He then spent the next 12 years in the commercial sector as Corporate Development Director of Fletcher Challenge Construction, working mainly in the USA. He then became chief executive of the Australian Graduate School of Engineering Innovation. Finally he was appointed Professor and Director of Project Management at the University of Adelaide with the task of establishing the Master of Project Management, which has directed since 2003. He introduce complex systems into ECIC which has both contributed to the Master of Applied Project Management and created a bridge with the innovation and entrepreneurship in both teaching and research. He publishes in recognised journals.
He has received three medals: the Silver Magnolia medal from the Shanghai government for contributions to Chinese overseas relationships; the rotary gold medal for contribution to vocational education and the engineer’s Australia medal for contribution to engineering.
He was President of the Sydney Division of Engineers Australia in 2004 and initiated the Centre of Engineering Leadership and Management. He supervises a number of Ph.D. students who are researching the role of complex systems in various diverse areas including disaster preparation and management, dispute resolution between warring nations, a complex adaptive systems and security management of events.
The full timetable of all activities for this course can be accessed from Course Planner.Opening intensive:
Thursday 26th & Friday 27th September 2017
9am to 6pm
Napier, 210, Teaching Room
Thursday 7th & Friday 8th November 2017
9am to 6pm
Napier, 210, Teaching Room
Course Learning Outcomes
On successful completion of this course, students will be able to:
1 Identify the core types of project risks; 2 Use qualitative and quantitative risk assessment methods; 3 Competently use risk simulation techniques and other risk analysis tools/methods and work in a group to create a risk management plan based on the ISO 31000:2009; 4 Identify a range of risk management issues/challenges and the risks as complex systems cascade and be competent to initiate potential actions in response; 5 Demonstrate continued learning and personal development; 6 Recognise ethical, social and cultural issues and their importance for project managers.
University Graduate Attributes
This course will provide students with an opportunity to develop the Graduate Attribute(s) specified below:
University Graduate Attribute Course Learning Outcome(s) Deep discipline knowledge
- informed and infused by cutting edge research, scaffolded throughout their program of studies
- acquired from personal interaction with research active educators, from year 1
- accredited or validated against national or international standards (for relevant programs)
1-6 Critical thinking and problem solving
- steeped in research methods and rigor
- based on empirical evidence and the scientific approach to knowledge development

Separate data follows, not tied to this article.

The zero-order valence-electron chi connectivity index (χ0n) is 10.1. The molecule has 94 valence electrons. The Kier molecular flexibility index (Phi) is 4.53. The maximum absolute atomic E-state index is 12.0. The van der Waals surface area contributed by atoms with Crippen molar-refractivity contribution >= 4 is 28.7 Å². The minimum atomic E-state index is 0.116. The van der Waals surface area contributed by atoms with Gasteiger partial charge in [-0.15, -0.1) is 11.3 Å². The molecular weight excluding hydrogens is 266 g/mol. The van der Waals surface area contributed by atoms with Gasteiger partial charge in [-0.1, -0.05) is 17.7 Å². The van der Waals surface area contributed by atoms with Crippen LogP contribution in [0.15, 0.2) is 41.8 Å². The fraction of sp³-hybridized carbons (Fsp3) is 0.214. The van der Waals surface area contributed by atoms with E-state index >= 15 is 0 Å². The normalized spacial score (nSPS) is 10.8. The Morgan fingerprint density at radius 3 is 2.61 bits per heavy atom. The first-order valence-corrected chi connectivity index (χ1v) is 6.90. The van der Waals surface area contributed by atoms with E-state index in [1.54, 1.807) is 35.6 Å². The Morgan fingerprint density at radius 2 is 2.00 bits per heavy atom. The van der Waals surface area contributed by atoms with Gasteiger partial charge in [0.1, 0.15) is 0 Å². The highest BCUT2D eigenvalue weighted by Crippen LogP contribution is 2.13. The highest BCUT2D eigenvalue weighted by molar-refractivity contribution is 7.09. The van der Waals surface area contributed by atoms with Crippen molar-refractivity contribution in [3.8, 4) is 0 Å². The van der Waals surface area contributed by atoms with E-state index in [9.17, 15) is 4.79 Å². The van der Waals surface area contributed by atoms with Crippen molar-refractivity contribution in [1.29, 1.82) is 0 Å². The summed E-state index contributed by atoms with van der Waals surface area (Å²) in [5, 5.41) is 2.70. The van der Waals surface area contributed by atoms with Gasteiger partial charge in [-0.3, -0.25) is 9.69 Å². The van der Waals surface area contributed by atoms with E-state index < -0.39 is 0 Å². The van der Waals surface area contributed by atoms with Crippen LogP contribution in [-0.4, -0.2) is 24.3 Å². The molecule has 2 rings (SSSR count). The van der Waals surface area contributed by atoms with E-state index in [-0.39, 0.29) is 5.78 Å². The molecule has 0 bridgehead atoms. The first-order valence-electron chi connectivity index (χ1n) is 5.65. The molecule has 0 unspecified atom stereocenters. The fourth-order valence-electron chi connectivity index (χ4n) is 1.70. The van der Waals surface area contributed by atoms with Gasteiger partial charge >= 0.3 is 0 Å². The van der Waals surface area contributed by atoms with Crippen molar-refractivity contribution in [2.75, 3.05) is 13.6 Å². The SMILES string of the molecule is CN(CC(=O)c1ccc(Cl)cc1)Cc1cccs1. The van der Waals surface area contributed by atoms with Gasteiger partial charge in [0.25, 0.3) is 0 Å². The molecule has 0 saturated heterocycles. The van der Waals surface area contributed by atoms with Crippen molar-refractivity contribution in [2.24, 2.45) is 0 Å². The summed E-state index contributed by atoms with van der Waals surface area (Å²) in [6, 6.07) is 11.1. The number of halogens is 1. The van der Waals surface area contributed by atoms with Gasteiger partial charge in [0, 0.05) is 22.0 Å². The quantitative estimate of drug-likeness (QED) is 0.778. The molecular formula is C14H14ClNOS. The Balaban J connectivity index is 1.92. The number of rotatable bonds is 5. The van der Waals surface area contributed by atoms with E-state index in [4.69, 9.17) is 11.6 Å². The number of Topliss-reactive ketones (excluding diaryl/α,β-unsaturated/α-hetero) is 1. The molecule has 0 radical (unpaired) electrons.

- demonstrated through appropriate and relevant assessment
1-4 Teamwork and communication skills
- developed from, with, and via the SGDE
- honed through assessment and practice throughout the program of studies
- encouraged and valued in all aspects of learning
3 Career and leadership readiness
- technology savvy
- professional and, where relevant, fully accredited
- forward thinking and well informed
- tested and validated by work based experiences
1,2,5,6 Intercultural and ethical competency
- adept at operating in other cultures
- comfortable with different nationalities and social contexts
- able to determine and contribute to desirable social outcomes
- demonstrated by study abroad or with an understanding of indigenous knowledges
5,6 Self-awareness and emotional intelligence
- a capacity for self-reflection and a willingness to engage in self-appraisal
- open to objective and constructive feedback from supervisors and peers
- able to negotiate difficult social situations, defuse conflict and engage positively in purposeful debate
Recommended but not required textbooks:
Marchetti, A.M. (2012), Enterprise Risk Management, Best Practices, Wiley.
Bowden, A., Lane, M., and Martin, J., (2001), Triple Bottom Line Risk Management, Wiley.
Recommended ResourcesThere is a wide range of material on the course topic available. The following provides some additional reading guidance if you are interested in reading further on the topic.
Chapman, Chris and Ward, Stephen 1997 Project Risk Management, Wiley Chorafas, Dimitris 2001 Managing Risk in the New Economy, New York Institute of Finance Clark, Kim & Wheelwright, Steven 1993 Managing new Product and Process Development, HBS Cooper, Robert 2001 Winning at New Products, 3rd Edition, Perseus Publishing, Cambridge Massachusetts Crawford, C Merle, and Di Benedetto, C Anthony 2000 New Products Management. Irwin McGraw-Hill Deschamps, Jean-Philippe and Nayak, P Ranganath 1995 Product Juggernauts, Arthur D Little Gray, Clifford & Larson, Erik 2000 Project Management, McGraw-Hill. Hardy, Karen 2015 Enterprise Risk Management, Wiley Jolly Vijay 1997 Commercialising New Technologies, Harvard Business School Press Louisot, J-P and Kethcam Christopher 2014 Enterprise Risk Management - Issues and case studies, Wiley McGrath, Michael 2001 Product Strategies for High Tech Companies, 2nd Edition, McGraw-Hill Pickford, James 2001 Mastering Risk, Volume 1: Concepts, Financial Times Smith, Preston G and Reinertsen, Donald 1995 Developing Products in Half the Time, Van Nostrand Reinhold Van de Ven, Andrew, Polley, Douglas, Garud, Raghu, & Venkataraman, Sankataran 1999 The Innovation Journey, Oxford UP